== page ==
I Watched The First 5 Episodes Of Dear Edward On Apple TV+ And I've Got So Many Feelings
Apple TV+'s new drama Dear Edward is packing an emotional punch.
The streaming war is still in full effect, with a number of different services offering prestige movie and TV content. Apple TV+ is certainly in the race, especially after the Oscar-winning success of Coda. One of the new dramas that recently arrived was Dear Edward, based off the Ann Napolitano novel of the same name. With a deeply emotional story and strong talent behind and in front of the camera, it has the potential to be another Awards Season contender for the streamer. I watched the first five episodes of Dear Edward on Apple TV+, and I've got some thoughts.
The cast of Dear Edward (opens in new tab) is admittedly what got me involved, as I'm a fan of both Connie Britton and Taylor Schilling. I'm also a sucker for tear-jerker TV; case in point: I've watched Grey's Anatomy for 19 seasons. So I decided to use my Apple TV+ subscription and binge watch the first few episodes, and also go through a box of tissues in the process. Here are my five biggest takeaways from episodes 1-5.
It's Giving Big This Is Us/ Parenthood Vibes
As I already mentioned, I'm a sucker for a TV show that'll get me in my feelings. And as such, I previously watched tear-jerkers like NBC's This is Us and Parenthood. For those who are looking to get that particular itch scratched, Dear Edward is for you. The show's very premise elicits a strong emotional response: we follow a group of grievers who each lost someone in a plane crash. There's also one survivor named Edward (Colin O'Brien), who quickly becomes famous as he tries to navigate losing so many of his family members in one fell swoop. He's sent to live with his Aunt Lacey, played by Orange is the New Black star Taylor Schilling.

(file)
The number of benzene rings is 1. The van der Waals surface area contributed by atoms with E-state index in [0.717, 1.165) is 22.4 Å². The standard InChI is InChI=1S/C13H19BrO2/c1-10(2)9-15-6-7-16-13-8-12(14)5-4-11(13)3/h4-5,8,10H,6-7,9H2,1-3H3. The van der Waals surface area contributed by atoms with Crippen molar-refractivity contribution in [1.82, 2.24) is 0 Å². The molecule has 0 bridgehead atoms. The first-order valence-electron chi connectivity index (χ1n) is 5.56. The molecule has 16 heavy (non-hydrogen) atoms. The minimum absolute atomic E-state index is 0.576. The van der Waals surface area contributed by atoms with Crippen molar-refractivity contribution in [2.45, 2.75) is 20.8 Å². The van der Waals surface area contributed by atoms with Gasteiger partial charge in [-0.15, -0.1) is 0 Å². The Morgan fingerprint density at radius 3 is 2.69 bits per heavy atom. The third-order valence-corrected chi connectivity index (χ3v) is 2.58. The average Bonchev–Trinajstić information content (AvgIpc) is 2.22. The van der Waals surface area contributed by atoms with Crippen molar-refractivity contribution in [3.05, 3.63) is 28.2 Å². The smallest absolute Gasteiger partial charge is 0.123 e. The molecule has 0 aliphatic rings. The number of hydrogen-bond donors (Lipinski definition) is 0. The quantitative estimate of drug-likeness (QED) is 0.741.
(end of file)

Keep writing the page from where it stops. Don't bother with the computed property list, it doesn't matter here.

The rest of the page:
I'm not going to go too bad into spoilers, but the first episode of Dear Edward allows the audience the opportunity to get to know a number of the victims, as well as the family members who make up the main cast. Each character gets the time to shine, creating an emotional ensemble drama that feels similar to those aforementioned shows. The music even sounds similar to This is Us at times.
Dear Edward Is Nightmare Fuel For People With Flying Anxiety
While having Dear Edward revolve around a support group for those mourning people lost in a plane crash, that type of disaster is sure to get some folks nervous. Indeed, the first episode is basically nightmare fuel for nervous flyers out there, who always pictures the worst when traveling in the air. The sequence where we see the plane losing control is truly terrifying, and I found my entire body clenching throughout it.
It looks like the rest of Dear Edward isn't actually about the plane crash itself, but once in a while we do flash back to the event thanks to the memories/trauma of Edward himself. And as such, it might be triggering when folks who have a phobia about flying tune in. Then again, it could also help those viewers really connect with the title character.
Bring Your Tissues, And Avoid Watching Dear Edward In Public